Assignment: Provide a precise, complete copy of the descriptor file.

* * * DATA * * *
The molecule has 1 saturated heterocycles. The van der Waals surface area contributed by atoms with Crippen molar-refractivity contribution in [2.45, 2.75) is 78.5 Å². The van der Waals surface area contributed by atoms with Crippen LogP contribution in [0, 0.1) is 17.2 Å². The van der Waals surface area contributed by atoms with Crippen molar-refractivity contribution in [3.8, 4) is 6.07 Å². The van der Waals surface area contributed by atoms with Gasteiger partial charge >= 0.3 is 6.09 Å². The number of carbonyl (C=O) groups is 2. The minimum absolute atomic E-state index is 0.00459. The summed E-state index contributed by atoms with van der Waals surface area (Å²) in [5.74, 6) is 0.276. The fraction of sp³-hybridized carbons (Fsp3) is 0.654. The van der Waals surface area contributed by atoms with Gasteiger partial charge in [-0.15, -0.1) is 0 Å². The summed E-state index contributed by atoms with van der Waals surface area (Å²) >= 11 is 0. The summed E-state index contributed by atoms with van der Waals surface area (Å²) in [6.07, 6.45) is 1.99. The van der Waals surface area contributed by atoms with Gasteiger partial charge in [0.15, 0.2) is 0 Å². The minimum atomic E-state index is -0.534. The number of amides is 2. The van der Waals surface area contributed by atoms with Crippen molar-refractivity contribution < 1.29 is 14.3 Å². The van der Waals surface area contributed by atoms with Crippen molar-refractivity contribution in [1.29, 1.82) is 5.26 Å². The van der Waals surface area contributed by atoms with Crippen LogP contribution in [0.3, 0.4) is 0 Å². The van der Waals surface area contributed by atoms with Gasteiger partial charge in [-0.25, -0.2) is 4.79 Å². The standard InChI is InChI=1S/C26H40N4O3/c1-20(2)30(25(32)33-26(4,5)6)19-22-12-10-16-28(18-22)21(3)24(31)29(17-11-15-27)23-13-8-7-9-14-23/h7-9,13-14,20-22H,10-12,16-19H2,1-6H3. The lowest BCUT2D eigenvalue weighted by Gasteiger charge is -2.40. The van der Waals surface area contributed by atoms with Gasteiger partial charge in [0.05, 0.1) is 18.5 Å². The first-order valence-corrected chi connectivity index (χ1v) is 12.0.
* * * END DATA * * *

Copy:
The molecule has 1 saturated heterocycles. The van der Waals surface area contributed by atoms with Crippen molar-refractivity contribution in [2.45, 2.75) is 78.5 Å². The van der Waals surface area contributed by atoms with Crippen LogP contribution in [0, 0.1) is 17.2 Å². The van der Waals surface area contributed by atoms with Crippen molar-refractivity contribution in [3.8, 4) is 6.07 Å². The van der Waals surface area contributed by atoms with Gasteiger partial charge >= 0.3 is 6.09 Å². The number of carbonyl (C=O) groups is 2. The minimum absolute atomic E-state index is 0.00459. The summed E-state index contributed by atoms with van der Waals surface area (Å²) in [5.74, 6) is 0.276. The fraction of sp³-hybridized carbons (Fsp3) is 0.654. The van der Waals surface area contributed by atoms with Gasteiger partial charge in [-0.15, -0.1) is 0 Å². The summed E-state index contributed by atoms with van der Waals surface area (Å²) >= 11 is 0. The summed E-state index contributed by atoms with van der Waals surface area (Å²) in [6.07, 6.45) is 1.99. The van der Waals surface area contributed by atoms with Gasteiger partial charge in [0.15, 0.2) is 0 Å². The minimum atomic E-state index is -0.534. The number of amides is 2. The van der Waals surface area contributed by atoms with Crippen molar-refractivity contribution < 1.29 is 14.3 Å². The van der Waals surface area contributed by atoms with Crippen molar-refractivity contribution in [1.29, 1.82) is 5.26 Å². The van der Waals surface area contributed by atoms with Crippen LogP contribution in [0.3, 0.4) is 0 Å². The van der Waals surface area contributed by atoms with Gasteiger partial charge in [-0.25, -0.2) is 4.79 Å². The standard InChI is InChI=1S/C26H40N4O3/c1-20(2)30(25(32)33-26(4,5)6)19-22-12-10-16-28(18-22)21(3)24(31)29(17-11-15-27)23-13-8-7-9-14-23/h7-9,13-14,20-22H,10-12,16-19H2,1-6H3. The lowest BCUT2D eigenvalue weighted by Gasteiger charge is -2.40. The van der Waals surface area contributed by atoms with Gasteiger partial charge in [0.05, 0.1) is 18.5 Å². The first-order valence-corrected chi connectivity index (χ1v) is 12.0.